I have one good DMM and a load of cheap ones all over the house/workshop/garage etc. Even very basic DMMs are pretty good these days and I find being within easy reach is more important than the specification for most purposes.

I also own an old 30Mhz dual-channel Hameg oscilloscope and assorted probes. It used to be fairly useful when I was building audio gear but for digital stuff I've used it maybe 3 or 4 times. Unless you're very rich or really keen on technical toys I personally wouldn't bother.

Steve

ardly: You have not needed a scope and I admit I was wondering if perhaps I would just be getting a costly toy, but I am sure I would learn a lot from it.

So that was my point. The one I detailed above is surprisingly capable and it is extremely small and portable, requiring only a "wall wart" power supply. In fact, the most recent occasion on which I needed a portable scope to check out an immobile piece of digital equipment (actually - a wind organ!), it suited the job perfectly.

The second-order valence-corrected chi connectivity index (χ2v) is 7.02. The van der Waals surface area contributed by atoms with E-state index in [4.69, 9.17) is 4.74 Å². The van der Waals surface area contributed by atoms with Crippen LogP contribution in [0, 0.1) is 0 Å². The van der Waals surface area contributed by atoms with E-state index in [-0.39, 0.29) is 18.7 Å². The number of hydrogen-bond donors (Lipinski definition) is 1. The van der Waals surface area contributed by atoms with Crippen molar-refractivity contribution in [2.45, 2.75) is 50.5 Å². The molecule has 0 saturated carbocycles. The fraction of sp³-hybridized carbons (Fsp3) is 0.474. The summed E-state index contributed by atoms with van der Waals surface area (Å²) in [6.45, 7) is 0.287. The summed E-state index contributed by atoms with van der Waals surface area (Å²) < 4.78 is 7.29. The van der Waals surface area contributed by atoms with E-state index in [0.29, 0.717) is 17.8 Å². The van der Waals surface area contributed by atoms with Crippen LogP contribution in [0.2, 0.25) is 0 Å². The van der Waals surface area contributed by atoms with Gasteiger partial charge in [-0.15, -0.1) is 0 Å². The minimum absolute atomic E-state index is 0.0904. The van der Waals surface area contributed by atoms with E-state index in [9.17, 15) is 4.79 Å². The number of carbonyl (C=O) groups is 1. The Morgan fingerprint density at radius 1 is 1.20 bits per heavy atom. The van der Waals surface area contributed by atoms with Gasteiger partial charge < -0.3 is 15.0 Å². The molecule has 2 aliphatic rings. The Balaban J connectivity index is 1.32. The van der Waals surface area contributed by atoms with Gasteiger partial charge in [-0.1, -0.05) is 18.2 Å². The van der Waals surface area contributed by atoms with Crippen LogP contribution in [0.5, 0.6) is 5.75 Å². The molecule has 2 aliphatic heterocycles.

ardly: My plan was to get the bench power supply first as that way I could make projects that require a range of different voltages. You built your own power supplies but that means you obviously have a lot more knowledge than me. Buying a supply reduces safety concerns and also I am more interested in digital than analogue electronics. It seems that a 0-30V 5A supply can be had for around $60 USD which does not sound too bad.

So, "more interested in digital than analogue electronics" then. Which means 5 V and 12 V fixed supplies, and for low currents and more than one device at a time, the "wall warts" fill the bill just great.